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  • Tonalities of Literature in Transition:The World of the End of the World, or Marcelo Cohen’s El oído absoluto
  • Patrick Dove (bio)

In a well-known formulation, Fredric Jameson characterizes postmodernity as an epochal shift coinciding with the tendential colonization of the planet by transnational capital. The postmodern is what ensues when even those territories previously considered to lie beyond the reach of market forces—that is, especially, nature and the unconscious—are found to have been assimilated into the calculating rationale of exchange and use. Such a world-historical transformation poses considerable difficulties for critical thinking in its endeavor to think the contingency of the present-day dominant regime of signification. One of the attendant effects of the hegemonic ascent of neoliberalism around the globe is that resistance to capital becomes difficult or impossible to define. In its relentless colonization of peripheral zones, capital appears to have succeeded in divesting itself of any identifiable—and hence finite—point of origin. Its agency is everywhere in general, and thus it emanates from nowhere in particular. Working in sync with the seeming defeat or exhaustion of all existing alternatives to free-market capitalism, the logic of the market also works to ensure that [End Page 239] any conceivable alternative to the market could only come into view at the expense of its own legibility.

The market today is a site of subreption in which a particular way of configuring meaning acts to conceal or efface the contingent nature of its own origin, dressing itself in the trappings of a natural, spontaneous order or an inevitable outcome. Perhaps the most obvious example is the teleological account of the free market put forth by thinkers such as Francis Fukuyama and Alejandro Foxley, in which the transition to free-market economies around the globe signals the evolutionary triumph of a "natural" order over other mediated (and hence unnatural or fallen) means of organizing socioeconomic relations. The nature of what I am terming "subreption" is to project the sense that "it just happens," and that "it" therefore cannot and ought not be contested. But, in this sense, how does the hegemonic emergence of the current global regime differ from those of other moments in the history of hegemonic articulations? Do not all hegemonic procedures come to pass when a certain particular manages more or less successfully to pass itself off as a universal? Perhaps the key difference between the dominant discourse of the present moment and those of other periods must be sought in the specificity of erasures being enacted today. The disappearance of ideological antagonism around the globe, together with the widely proclaimed "end" of a certain conception of history, coincides with the emergence of "consensus" as the new truth or telos of all politics. Whatever parallels it may evoke, "consensus" is not just another name for the universal status claimed by all hegemons. Under the rhetoric of consensus, the conception of politics as praxis, as an open-ended venture that transforms the agent together with its field, is supplanted by an administrative realm in which no signifier—or rather, no gap between signifiers—could conceivably emerge to challenge the universality of the dominant discourse. Consensus is the ideologeme of the end of ideology itself.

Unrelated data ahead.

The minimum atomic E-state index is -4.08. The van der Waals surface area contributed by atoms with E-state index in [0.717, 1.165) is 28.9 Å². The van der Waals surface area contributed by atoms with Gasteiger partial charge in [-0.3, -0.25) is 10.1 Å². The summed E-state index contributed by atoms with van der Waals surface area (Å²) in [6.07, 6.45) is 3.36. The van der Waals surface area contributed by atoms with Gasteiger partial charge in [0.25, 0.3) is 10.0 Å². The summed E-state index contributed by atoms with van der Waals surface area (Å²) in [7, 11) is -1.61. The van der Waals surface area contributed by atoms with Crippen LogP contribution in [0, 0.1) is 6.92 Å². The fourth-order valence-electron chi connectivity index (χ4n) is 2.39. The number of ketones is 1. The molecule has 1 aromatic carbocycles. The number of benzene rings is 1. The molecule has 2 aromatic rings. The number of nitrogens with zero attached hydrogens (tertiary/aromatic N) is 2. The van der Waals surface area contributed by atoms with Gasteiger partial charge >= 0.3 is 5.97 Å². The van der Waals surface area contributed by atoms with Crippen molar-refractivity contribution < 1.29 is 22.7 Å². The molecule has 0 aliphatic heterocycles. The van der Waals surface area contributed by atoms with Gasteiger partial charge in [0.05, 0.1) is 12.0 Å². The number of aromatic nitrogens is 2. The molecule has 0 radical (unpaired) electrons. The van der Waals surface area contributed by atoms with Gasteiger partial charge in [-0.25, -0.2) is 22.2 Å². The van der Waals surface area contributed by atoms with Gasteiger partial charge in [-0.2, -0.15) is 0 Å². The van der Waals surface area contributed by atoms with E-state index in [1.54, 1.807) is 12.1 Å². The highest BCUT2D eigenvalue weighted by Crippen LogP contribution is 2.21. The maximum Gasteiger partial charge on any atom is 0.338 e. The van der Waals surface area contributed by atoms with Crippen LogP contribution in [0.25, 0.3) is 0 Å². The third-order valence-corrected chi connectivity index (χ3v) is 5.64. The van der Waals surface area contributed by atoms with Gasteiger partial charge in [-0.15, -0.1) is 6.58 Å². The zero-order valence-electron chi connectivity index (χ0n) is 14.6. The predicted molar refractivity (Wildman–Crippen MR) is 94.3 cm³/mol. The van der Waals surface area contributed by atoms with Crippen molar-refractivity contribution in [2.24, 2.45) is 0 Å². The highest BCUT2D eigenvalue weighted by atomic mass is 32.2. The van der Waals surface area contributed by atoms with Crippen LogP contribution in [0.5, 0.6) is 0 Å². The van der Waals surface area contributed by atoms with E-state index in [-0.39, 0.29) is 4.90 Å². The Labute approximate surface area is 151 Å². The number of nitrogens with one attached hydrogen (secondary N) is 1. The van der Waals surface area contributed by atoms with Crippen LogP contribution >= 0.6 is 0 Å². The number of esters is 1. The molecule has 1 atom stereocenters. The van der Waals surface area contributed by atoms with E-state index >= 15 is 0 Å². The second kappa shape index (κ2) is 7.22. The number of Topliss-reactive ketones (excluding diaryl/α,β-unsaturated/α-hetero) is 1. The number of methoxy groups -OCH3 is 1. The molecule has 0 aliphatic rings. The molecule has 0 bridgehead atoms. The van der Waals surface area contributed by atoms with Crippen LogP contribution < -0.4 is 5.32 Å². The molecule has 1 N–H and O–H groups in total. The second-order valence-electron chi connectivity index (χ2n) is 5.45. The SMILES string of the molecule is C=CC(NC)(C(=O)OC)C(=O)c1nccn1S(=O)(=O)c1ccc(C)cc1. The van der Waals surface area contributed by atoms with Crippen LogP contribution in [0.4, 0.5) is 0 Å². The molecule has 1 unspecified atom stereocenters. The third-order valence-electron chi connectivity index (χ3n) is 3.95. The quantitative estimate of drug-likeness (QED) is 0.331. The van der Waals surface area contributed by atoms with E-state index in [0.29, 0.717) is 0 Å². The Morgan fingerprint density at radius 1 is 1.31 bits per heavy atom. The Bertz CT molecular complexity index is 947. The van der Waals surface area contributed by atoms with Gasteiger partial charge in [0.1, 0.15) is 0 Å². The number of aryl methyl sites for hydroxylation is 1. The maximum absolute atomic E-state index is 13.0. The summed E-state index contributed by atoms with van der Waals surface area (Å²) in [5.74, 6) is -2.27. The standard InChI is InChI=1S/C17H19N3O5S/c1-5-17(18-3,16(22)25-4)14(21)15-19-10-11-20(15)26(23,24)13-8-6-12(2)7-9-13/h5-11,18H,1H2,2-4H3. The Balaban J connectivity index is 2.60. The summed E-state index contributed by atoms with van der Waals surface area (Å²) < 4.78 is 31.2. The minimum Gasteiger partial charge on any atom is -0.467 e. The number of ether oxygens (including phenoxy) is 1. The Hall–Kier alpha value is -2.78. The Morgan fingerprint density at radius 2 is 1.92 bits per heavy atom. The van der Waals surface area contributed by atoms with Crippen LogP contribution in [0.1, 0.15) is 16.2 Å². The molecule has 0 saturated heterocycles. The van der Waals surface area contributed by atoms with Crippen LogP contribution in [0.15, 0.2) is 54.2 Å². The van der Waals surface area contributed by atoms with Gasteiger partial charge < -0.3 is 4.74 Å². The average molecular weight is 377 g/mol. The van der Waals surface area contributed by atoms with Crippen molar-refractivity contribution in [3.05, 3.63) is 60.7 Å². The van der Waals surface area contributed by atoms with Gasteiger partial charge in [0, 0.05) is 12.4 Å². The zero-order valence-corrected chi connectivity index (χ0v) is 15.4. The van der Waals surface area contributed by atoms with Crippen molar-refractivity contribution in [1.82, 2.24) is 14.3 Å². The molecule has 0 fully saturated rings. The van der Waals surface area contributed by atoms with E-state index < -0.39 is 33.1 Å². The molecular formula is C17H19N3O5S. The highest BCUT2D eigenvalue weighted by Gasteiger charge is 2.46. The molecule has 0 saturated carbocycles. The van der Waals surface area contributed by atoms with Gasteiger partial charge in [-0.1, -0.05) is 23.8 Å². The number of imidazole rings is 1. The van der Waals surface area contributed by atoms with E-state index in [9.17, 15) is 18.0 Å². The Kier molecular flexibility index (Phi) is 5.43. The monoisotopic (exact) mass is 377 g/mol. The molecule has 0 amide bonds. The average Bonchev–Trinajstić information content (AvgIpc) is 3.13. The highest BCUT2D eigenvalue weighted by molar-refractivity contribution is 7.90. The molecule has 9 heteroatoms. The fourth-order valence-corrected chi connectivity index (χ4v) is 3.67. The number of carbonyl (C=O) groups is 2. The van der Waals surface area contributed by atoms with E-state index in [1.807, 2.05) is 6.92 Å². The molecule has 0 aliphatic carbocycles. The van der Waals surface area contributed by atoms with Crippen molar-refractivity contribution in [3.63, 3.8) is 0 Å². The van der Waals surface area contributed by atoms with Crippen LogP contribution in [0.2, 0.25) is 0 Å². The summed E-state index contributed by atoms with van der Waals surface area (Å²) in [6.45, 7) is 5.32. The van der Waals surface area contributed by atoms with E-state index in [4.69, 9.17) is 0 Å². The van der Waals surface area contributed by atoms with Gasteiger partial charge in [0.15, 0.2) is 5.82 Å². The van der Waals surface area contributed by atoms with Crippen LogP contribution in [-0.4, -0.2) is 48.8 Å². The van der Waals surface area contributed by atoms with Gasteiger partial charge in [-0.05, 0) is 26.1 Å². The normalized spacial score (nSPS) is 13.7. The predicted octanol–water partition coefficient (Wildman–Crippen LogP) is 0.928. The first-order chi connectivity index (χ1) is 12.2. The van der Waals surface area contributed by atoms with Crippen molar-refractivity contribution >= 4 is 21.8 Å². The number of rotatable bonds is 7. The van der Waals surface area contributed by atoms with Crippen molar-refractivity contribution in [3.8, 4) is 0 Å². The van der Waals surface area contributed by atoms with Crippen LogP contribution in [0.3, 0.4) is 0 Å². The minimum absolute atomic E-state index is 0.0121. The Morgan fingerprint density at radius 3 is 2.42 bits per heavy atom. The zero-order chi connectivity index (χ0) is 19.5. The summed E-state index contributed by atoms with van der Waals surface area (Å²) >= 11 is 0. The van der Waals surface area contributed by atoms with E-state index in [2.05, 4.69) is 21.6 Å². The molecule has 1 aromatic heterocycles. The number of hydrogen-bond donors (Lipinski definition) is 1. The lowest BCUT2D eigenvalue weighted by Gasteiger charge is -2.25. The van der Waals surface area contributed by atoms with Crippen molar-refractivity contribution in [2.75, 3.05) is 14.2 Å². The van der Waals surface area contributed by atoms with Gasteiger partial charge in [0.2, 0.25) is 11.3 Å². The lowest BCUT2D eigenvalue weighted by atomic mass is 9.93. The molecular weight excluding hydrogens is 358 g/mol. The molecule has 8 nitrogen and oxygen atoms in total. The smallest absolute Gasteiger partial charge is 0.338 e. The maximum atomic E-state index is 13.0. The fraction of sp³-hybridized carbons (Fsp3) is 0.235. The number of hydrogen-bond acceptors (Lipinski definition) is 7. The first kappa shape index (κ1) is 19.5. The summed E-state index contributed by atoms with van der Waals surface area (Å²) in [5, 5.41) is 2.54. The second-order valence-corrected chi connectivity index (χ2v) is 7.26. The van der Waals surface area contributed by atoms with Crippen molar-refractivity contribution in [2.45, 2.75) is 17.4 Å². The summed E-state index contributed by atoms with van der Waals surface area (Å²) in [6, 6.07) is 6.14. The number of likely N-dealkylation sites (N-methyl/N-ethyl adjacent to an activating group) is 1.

The implications of this tectonic shift are especially difficult to unravel in a region such as Latin America's Southern Cone, where the triumphant arrival of neoliberalism is not easy to separate—chronologically or ontologically—from recent histories of military dictatorship. In Argentina, Brazil, Chile, and Uruguay, the term "transition" in fact applies to two [End Page 240] historical events: the transition from dictatorship to democracy coincides with the substitution of state economy by market economy. The postulation of a necessary or unavoidable link between these two transformations —to the extent that "democracy" comes to be seen as essentially synonymous with its liberal and neoliberal articulations—would seem to represent the inauguration of a new epoch for politics and for thinking. Transition thus names a sweeping reorganization of economic and political society characterized by, among other things, the wholesale privatization of the state. Just as profoundly, however, transition names an ontological transformation that affects what is felt...


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pp. 239-267
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